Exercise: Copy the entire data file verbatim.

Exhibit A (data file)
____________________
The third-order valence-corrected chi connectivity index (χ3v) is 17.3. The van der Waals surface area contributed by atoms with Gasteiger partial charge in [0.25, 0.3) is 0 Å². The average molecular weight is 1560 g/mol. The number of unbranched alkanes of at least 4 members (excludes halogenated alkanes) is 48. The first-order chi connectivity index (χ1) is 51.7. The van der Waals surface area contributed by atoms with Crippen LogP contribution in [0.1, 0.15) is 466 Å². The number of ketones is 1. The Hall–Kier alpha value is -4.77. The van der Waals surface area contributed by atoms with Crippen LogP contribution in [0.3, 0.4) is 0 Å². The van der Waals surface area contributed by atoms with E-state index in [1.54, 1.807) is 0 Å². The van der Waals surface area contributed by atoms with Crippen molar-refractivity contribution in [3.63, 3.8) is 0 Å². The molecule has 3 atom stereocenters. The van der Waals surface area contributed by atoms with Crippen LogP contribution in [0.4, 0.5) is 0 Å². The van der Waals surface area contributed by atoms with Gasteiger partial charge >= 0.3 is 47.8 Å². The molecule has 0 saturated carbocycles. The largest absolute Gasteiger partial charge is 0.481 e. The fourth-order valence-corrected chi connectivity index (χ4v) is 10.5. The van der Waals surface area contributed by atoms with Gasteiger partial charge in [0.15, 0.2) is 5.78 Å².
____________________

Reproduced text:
The third-order valence-corrected chi connectivity index (χ3v) is 17.3. The van der Waals surface area contributed by atoms with Gasteiger partial charge in [0.25, 0.3) is 0 Å². The average molecular weight is 1560 g/mol. The number of unbranched alkanes of at least 4 members (excludes halogenated alkanes) is 48. The first-order chi connectivity index (χ1) is 51.7. The van der Waals surface area contributed by atoms with Crippen LogP contribution in [0.1, 0.15) is 466 Å². The number of ketones is 1. The Hall–Kier alpha value is -4.77. The van der Waals surface area contributed by atoms with Crippen LogP contribution in [0.3, 0.4) is 0 Å². The van der Waals surface area contributed by atoms with E-state index in [1.54, 1.807) is 0 Å². The van der Waals surface area contributed by atoms with Crippen molar-refractivity contribution in [3.63, 3.8) is 0 Å². The molecule has 3 atom stereocenters. The van der Waals surface area contributed by atoms with Crippen LogP contribution in [0.4, 0.5) is 0 Å². The van der Waals surface area contributed by atoms with Gasteiger partial charge >= 0.3 is 47.8 Å². The molecule has 0 saturated carbocycles. The largest absolute Gasteiger partial charge is 0.481 e. The fourth-order valence-corrected chi connectivity index (χ4v) is 10.5. The van der Waals surface area contributed by atoms with Gasteiger partial charge in [0.15, 0.2) is 5.78 Å².